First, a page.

Copper Cabling Systems
Twisted-pair ‘balanced’ copper cabling (structured cabling), either unshielded (UTP) or shielded (STP), is the low cost media used as standard for networking a building for all forms of electronic communications to the desktop (for computer, telephone & fax applications).
BP Communications Ltd install, terminate, test & maintain structured cabling for local area networks (LANs) using CAT5e/6 copper cabling technologies. Testing is carried out using a Fluke DSP4300 series Analyser shown, a comprehensive cable testing and certification solution. It has Level III accuracy limits to ensure installations comply to the relevant standards i.e. TIA/EIA-568-B. Test results can be presented as professional, graphical reports depicting measured test parameters or electronically, if preferred.
Telephone Systems / Voice Intergration
In today’s IT and Telecommunications arena, many organisations require the integration of voice and data services over a single medium. To accomplish this, structured cabling (Cat 5e/6) is designed to run both voice and data services. Voice services are connected via the installation of ‘voice tie cables’ between the BT/PBX MDF (Main Distribution Frame) and the structured cabling patching frame. Conversion of RJ45 to BT LJU interfaces at the user location is then achieved using adaptors.
Generic voice cabling (traditional voice cabling to BS6701 standards) can also be provided using multipair cables connected from the MDF to local DP’s (Distribution Points). Individual user outlets are provided in the work area and terminated with the appropriate connector. Although this method is lower in cost, voice grade cabling does not offer the flexibility to be used as an infrastructure for data communication (computer connection).
A variety of high quality cables and accessories can be supplied at competitive rates to provide for a total networking infrastructure solution.
Future Proof Data Cabling Installations
Like computer power and memory, the demand for data transmission capacity and speed has risen exponentially in recent years. Attempting to look ahead and determine with confidence the necessary bandwidth and data rate for the office of the future is becoming more difficult as the pace of changes increases.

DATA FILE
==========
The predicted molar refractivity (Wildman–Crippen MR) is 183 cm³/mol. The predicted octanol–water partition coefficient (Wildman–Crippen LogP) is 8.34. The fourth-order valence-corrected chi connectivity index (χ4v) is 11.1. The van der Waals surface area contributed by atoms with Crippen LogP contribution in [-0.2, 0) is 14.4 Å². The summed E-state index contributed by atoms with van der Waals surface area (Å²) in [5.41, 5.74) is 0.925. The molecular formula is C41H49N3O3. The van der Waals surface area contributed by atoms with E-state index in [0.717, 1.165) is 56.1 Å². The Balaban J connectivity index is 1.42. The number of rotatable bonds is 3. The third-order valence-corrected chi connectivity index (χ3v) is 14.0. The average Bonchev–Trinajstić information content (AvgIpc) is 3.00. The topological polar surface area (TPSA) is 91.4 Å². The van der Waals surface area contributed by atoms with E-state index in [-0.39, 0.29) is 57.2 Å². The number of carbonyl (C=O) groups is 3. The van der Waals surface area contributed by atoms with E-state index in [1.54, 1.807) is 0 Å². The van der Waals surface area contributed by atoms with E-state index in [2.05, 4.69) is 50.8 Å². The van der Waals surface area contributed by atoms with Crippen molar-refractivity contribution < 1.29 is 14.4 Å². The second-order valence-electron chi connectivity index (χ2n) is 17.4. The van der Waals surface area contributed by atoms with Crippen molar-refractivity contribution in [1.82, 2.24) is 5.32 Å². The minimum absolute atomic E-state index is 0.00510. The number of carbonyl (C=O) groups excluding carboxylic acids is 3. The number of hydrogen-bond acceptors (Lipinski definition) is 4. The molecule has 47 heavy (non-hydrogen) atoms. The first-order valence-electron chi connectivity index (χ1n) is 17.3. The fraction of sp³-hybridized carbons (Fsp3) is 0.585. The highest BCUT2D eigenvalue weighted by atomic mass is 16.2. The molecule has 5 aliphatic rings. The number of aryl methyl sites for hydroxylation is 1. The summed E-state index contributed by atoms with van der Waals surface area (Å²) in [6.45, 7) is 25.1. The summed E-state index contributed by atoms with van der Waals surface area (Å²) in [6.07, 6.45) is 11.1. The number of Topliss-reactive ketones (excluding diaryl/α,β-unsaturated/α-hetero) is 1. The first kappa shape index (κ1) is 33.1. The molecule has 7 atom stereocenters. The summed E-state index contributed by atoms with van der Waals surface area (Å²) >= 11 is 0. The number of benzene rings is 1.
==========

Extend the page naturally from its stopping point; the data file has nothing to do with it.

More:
The demise of copper in favour of high capacity fibre optic cable has been predicted before, but advanced versions of traditional unshielded twisted pair (UTP) copper cable have so far kept pace with today’s information technology. However, building a large network, linking a building to an external data highway or to other buildings, or linking horizontal networks on each floor of a building to a vertical data trunk will almost certainly involve fibre optic cables.
Currently, as network designers we have three choices: Category 5e (enhanced Category 5), Category 6 copper cabling, or fibre optic to the desktop.
Category 5e is a specification designed for data networks that support high speed data transmission, like Gigabit Ethernet, but keeping the signalling frequency to 100MHz. Category 5e has replaced the 100MB Category 5 as the baseline network. If a data rate of 1GB to the desktop covers the user’s foreseeable data needs, Category 5e is an adequate installation standard. If, however, the user anticipates higher data rates, we recommend that they should consider Category 6 or possibly fibre.
Category 6 is a specification for data cabling that supports 1GB data transmission at a frequency of 250MHz. This provides an excellent platform for Gigabit Ethernet with increased margins or “headroom” over Cat 5e, and also caters for future high speed data transmission protocols with even higher data rates.
The ultimate decision on whether to use Category 5e or Category 6 currently depends on the price sensitivity of the installations. Category 5e offers a cost-effective installation for Gigabit Ethernet, whereas Category 6 gives a safety margin but adds cost and complexity to the installation.
With 1GB Ethernet now considered standard technology, there are predictions that 10GB transmission rates will be required as video conferencing and electronic transfer of large files such as CAD drawings become commonplace. With many users aiming for a five-year cycle of upgrades for IT hardware, this would leave any IT manager installing a 1GB system now facing a complete replacement in less than half that time.
It is relatively cheap and causes little disruption to upgrade the vertical part of a building network, but installing new horizontal cabling from the trunk to each desktop is expensive and highly disruptive.
Fibre To Desktop
The proposed Category 7 will involve the use of shielded rather than unshielded twisted pair copper cabling. The switch will help achieve data rates of over 1GB. However, it may be that installing fibre is the only way to future-proof an office currently being fitted with a network.
Proponents of fibre to the desktop point out that, despite the advances in signalling technology that have allowed data rates over copper to rise from 10Mb to 100MB and now to 1GB, there are intrinsic limitations on the capacity of copper cabling. As data rates begin to approach 10GB, the cost of the transmission equipment will begin to rise rapidly and the transmission distances possible fall equally rapidly. If so, multi-mode fibre optic cables could become more cost effective than copper for horizontal networks.
- Customer Premises Cabling ISO/IEC 11801 Class D
- BS EN50173 Information Technology – Generic Cabling Systems
- ANSI EIA/TIA 568-B Commercial Building Telecommunications Cabling Standard